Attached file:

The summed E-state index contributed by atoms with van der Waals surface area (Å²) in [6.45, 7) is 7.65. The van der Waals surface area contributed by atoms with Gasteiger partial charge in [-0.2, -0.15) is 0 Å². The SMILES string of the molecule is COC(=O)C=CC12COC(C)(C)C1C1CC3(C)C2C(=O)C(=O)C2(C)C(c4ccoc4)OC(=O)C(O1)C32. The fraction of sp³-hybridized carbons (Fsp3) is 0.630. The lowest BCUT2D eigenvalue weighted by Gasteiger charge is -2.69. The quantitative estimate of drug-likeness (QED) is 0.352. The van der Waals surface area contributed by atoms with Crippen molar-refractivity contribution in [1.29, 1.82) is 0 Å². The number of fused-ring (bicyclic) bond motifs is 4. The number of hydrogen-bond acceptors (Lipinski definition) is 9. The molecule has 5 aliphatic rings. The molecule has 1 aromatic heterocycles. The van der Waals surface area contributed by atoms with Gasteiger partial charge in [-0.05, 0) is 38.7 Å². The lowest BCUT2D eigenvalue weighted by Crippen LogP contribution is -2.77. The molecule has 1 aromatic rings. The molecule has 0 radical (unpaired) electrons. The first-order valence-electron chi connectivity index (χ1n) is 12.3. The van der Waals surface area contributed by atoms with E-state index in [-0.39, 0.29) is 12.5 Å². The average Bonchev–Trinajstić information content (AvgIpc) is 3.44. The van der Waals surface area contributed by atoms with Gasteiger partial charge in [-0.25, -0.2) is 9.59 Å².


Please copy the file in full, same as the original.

The summed E-state index contributed by atoms with van der Waals surface area (Å²) in [6.45, 7) is 7.65. The van der Waals surface area contributed by atoms with Gasteiger partial charge in [-0.2, -0.15) is 0 Å². The SMILES string of the molecule is COC(=O)C=CC12COC(C)(C)C1C1CC3(C)C2C(=O)C(=O)C2(C)C(c4ccoc4)OC(=O)C(O1)C32. The fraction of sp³-hybridized carbons (Fsp3) is 0.630. The lowest BCUT2D eigenvalue weighted by Gasteiger charge is -2.69. The quantitative estimate of drug-likeness (QED) is 0.352. The van der Waals surface area contributed by atoms with Crippen molar-refractivity contribution in [1.29, 1.82) is 0 Å². The number of fused-ring (bicyclic) bond motifs is 4. The number of hydrogen-bond acceptors (Lipinski definition) is 9. The molecule has 5 aliphatic rings. The molecule has 1 aromatic heterocycles. The van der Waals surface area contributed by atoms with Gasteiger partial charge in [-0.05, 0) is 38.7 Å². The lowest BCUT2D eigenvalue weighted by Crippen LogP contribution is -2.77. The molecule has 1 aromatic rings. The molecule has 0 radical (unpaired) electrons. The first-order valence-electron chi connectivity index (χ1n) is 12.3. The van der Waals surface area contributed by atoms with E-state index in [-0.39, 0.29) is 12.5 Å². The average Bonchev–Trinajstić information content (AvgIpc) is 3.44. The van der Waals surface area contributed by atoms with Gasteiger partial charge in [-0.25, -0.2) is 9.59 Å².